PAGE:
2 March 2022 12:12 PM GMT
The Bombay High Court has held that the payments made towards charter hire of tugs and barges made to non-resident assessee in execution of contract with Oil and Natural Gas Corporation Ltd (ONGC) are assessable under Section 44BB of Income Tax Actand are entitled to special dispensation.The division bench of Justice N.J.Jamadar and Justice K.R.Shriram has held that the payments made by...
The Bombay High Court has held that the payments made towards charter hire of tugs and barges made to non-resident assessee in execution of contract with Oil and Natural Gas Corporation Ltd (ONGC) are assessable under Section 44BB of Income Tax Actand are entitled to special dispensation.
The division bench of Justice N.J.Jamadar and Justice K.R.Shriram has held that the payments made by the ONGC and received by the non-resident assessees or foreign companies under the contracts were more properly assessable under the provisions of Section 44BB and not under Section 44D of the Act.
The petitioner/assessee is a public limited company and an engineering conglomerate and carries out varied business activities through independent divisions. The petitioner had entered into a contract with the ONGC, whereunder the petitioner was awarded the contract for survey (pre-engineering, pre-construction/pre-installation and post-installation), design engineering, procurement, fabrication, load out, tie-down/seas fastening tow out/sail out, transportation, installation, hook-up modifications of existing facilities, testing, pre-commissioning, commissioning of the BCP Booster Compressor Platform Project situated at an offshore location on Bombay high.
Since the barges and tugs were to be used for transportation of equipment from the petitioner's yard to offshore site, where the platform was to be erected, the petitioner was of the view that if the income that accrued to the vessel owner would be chargeable to tax in India, the same would have to be computed in accordance with the methodology provided for, in Section 44BB of the Act, 1961.
Thus, the petitioner submitted an application to the Deputy Director of Income-tax (International Taxation) – the Assessing Officer under Section 195(2) of the Act, 1961, seeking permission to remit the charter hire after deducting tax at source at the rate of 4.223%, on the income component of the charter hire, which was estimated at 10% of the gross amount. Documents were tendered and further submissions were made before the Assessing Officer in support of the said claim.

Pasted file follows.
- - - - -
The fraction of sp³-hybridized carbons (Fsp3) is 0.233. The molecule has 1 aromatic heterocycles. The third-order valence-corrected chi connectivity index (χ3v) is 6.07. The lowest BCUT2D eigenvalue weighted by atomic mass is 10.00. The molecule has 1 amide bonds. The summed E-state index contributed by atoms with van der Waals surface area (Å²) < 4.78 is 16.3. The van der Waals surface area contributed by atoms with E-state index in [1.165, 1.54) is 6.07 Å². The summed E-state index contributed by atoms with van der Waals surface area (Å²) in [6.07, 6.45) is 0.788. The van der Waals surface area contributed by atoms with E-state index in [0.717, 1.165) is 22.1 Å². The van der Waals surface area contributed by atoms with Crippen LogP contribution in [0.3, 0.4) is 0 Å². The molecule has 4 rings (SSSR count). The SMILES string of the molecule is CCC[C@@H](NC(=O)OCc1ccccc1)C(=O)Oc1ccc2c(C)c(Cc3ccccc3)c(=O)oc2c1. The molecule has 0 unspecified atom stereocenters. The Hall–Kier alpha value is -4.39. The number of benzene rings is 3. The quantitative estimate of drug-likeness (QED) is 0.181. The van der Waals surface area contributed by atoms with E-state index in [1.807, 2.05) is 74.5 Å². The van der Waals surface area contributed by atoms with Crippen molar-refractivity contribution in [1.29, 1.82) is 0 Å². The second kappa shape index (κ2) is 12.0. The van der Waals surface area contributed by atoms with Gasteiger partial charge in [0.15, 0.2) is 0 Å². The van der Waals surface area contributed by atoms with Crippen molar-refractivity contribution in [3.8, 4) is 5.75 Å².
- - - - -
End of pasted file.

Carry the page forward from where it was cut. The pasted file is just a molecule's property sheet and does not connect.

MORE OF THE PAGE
The issue raised was whether the payment of charter hire for the tugs and barges by the petitioner falls within the ambit of 'royalty' under Section 9(1)(iv) or is covered by the special provision contained in Section 44BB of the Act, 1961, for a correct appreciation in a proper perspective, it may be advantageous to extract the relevant provisions of the Act, 1961.
The Counsel for the petitioner, submitted that the authorities fell in error in recording that Section 44BB of the Act, 1961 did not govern the facts of the case as, according to the authorities, it was a case of mere transportation of equipment from the yard to offshore location. The authorities misdirected themselves in concluding that the payment was in the nature of "Royalty" within the meaning of Clause (iva) of Explanation 2 to Section 9(1)(iv) of the Act, 1961 as the payment was in connection with the use or right to use commercial equipment.
It was also submitted that the authorities fell in the error as they lost sight of the exception carved out by the latter part of Clause (iva) to the effect that 'such consideration does not include the amounts referred to in Section 44BB of the Act'.
The emphasis was laid on the end use of the services and facilities. If the service or facility is inextricably linked with the prospecting for, or extraction or production of, mineral oils, the special dispensation provided under Section 44BB of the Act, 1961 must be extended to a non-resident assessee as it was intended to achieve a definite purpose.
On the other hand, Counsel for the Revenue submitted that no fault can be found with the impugned order. The department has ascribed justifiable reasons in impugned order to arrive at the conclusion that the tugs and barges hired by the petitioner were used for transport of equipment from its yard to the offshore site. In the circumstances, the authorities were within their rights in drawing an inference that the payment was in the nature of royalty within the meaning of Clause (iva) of Explanation 2 to Section 9(1)(iv) of the Act, 1961.
The court in the light of the decision of the Supreme Court in the case of Oil and Natural Gas Corporation Limited vs. Commissioner of Income Tax and another observed that the authorities were not justified in arriving at the conclusion that the use of the tugs and barges was in the nature of a mere transportation facility.
"If we consider the object of special dispensation and the proximate use, to which the facility / service or plant and machinery was put to, an inference becomes irresistible that the hire of the tugs and barges, to transport an integral part of the equipment to enhance the exploration / production capacity, was inextricably connected with the extraction and production of mineral oil," the court said.
Case Title: Larsen & Toubro Limited Versus Girish Dave, Director of Income-tax (International Taxation)
Citation: 2022 LiveLaw (Bom) 60
Case No.: Writ Petition No. 2235 Of 2008
Counsel For The Petitioner: Senior Advocate Percy Pardiwalla, Advocate Vikram Trivedi, Advocate Sunil Tilokchandani, Advocate Nipa Ghosh and Advocate Neha Javeri
Counsel For The Respondents: Advocate Suresh Kumar
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